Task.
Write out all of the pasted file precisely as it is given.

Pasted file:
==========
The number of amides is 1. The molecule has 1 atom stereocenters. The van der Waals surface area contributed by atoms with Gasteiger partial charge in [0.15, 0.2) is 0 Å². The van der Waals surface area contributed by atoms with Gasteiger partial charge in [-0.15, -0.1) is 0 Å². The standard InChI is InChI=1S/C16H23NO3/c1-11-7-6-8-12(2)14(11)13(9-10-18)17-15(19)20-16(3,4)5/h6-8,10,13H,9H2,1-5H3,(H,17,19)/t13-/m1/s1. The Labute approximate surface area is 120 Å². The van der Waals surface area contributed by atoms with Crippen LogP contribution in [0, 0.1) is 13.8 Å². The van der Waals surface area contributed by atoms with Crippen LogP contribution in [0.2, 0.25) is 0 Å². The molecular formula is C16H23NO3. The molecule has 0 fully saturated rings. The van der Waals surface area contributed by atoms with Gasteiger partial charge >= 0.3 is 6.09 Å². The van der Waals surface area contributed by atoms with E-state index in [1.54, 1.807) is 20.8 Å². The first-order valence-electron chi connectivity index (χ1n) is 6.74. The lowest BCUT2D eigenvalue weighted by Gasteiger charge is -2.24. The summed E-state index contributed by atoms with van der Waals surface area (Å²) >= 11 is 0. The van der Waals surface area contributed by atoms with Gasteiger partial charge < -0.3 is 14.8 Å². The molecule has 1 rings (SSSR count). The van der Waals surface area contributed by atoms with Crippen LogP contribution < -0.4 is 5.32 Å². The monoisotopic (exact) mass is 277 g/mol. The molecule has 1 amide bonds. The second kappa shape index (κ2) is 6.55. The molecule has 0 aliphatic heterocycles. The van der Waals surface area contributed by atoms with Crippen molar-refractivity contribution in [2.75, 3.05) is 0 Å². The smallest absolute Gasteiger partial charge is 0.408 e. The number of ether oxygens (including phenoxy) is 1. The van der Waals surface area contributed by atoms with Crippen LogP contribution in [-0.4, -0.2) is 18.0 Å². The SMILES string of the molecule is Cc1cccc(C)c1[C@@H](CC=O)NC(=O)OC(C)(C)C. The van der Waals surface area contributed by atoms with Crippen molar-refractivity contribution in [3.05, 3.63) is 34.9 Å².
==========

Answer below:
The number of amides is 1. The molecule has 1 atom stereocenters. The van der Waals surface area contributed by atoms with Gasteiger partial charge in [0.15, 0.2) is 0 Å². The van der Waals surface area contributed by atoms with Gasteiger partial charge in [-0.15, -0.1) is 0 Å². The standard InChI is InChI=1S/C16H23NO3/c1-11-7-6-8-12(2)14(11)13(9-10-18)17-15(19)20-16(3,4)5/h6-8,10,13H,9H2,1-5H3,(H,17,19)/t13-/m1/s1. The Labute approximate surface area is 120 Å². The van der Waals surface area contributed by atoms with Crippen LogP contribution in [0, 0.1) is 13.8 Å². The van der Waals surface area contributed by atoms with Crippen LogP contribution in [0.2, 0.25) is 0 Å². The molecular formula is C16H23NO3. The molecule has 0 fully saturated rings. The van der Waals surface area contributed by atoms with Gasteiger partial charge >= 0.3 is 6.09 Å². The van der Waals surface area contributed by atoms with E-state index in [1.54, 1.807) is 20.8 Å². The first-order valence-electron chi connectivity index (χ1n) is 6.74. The lowest BCUT2D eigenvalue weighted by Gasteiger charge is -2.24. The summed E-state index contributed by atoms with van der Waals surface area (Å²) >= 11 is 0. The van der Waals surface area contributed by atoms with Gasteiger partial charge < -0.3 is 14.8 Å². The molecule has 1 rings (SSSR count). The van der Waals surface area contributed by atoms with Crippen LogP contribution < -0.4 is 5.32 Å². The monoisotopic (exact) mass is 277 g/mol. The molecule has 1 amide bonds. The second kappa shape index (κ2) is 6.55. The molecule has 0 aliphatic heterocycles. The van der Waals surface area contributed by atoms with Crippen molar-refractivity contribution in [2.75, 3.05) is 0 Å². The smallest absolute Gasteiger partial charge is 0.408 e. The number of ether oxygens (including phenoxy) is 1. The van der Waals surface area contributed by atoms with Crippen LogP contribution in [-0.4, -0.2) is 18.0 Å². The SMILES string of the molecule is Cc1cccc(C)c1[C@@H](CC=O)NC(=O)OC(C)(C)C. The van der Waals surface area contributed by atoms with Crippen molar-refractivity contribution in [3.05, 3.63) is 34.9 Å².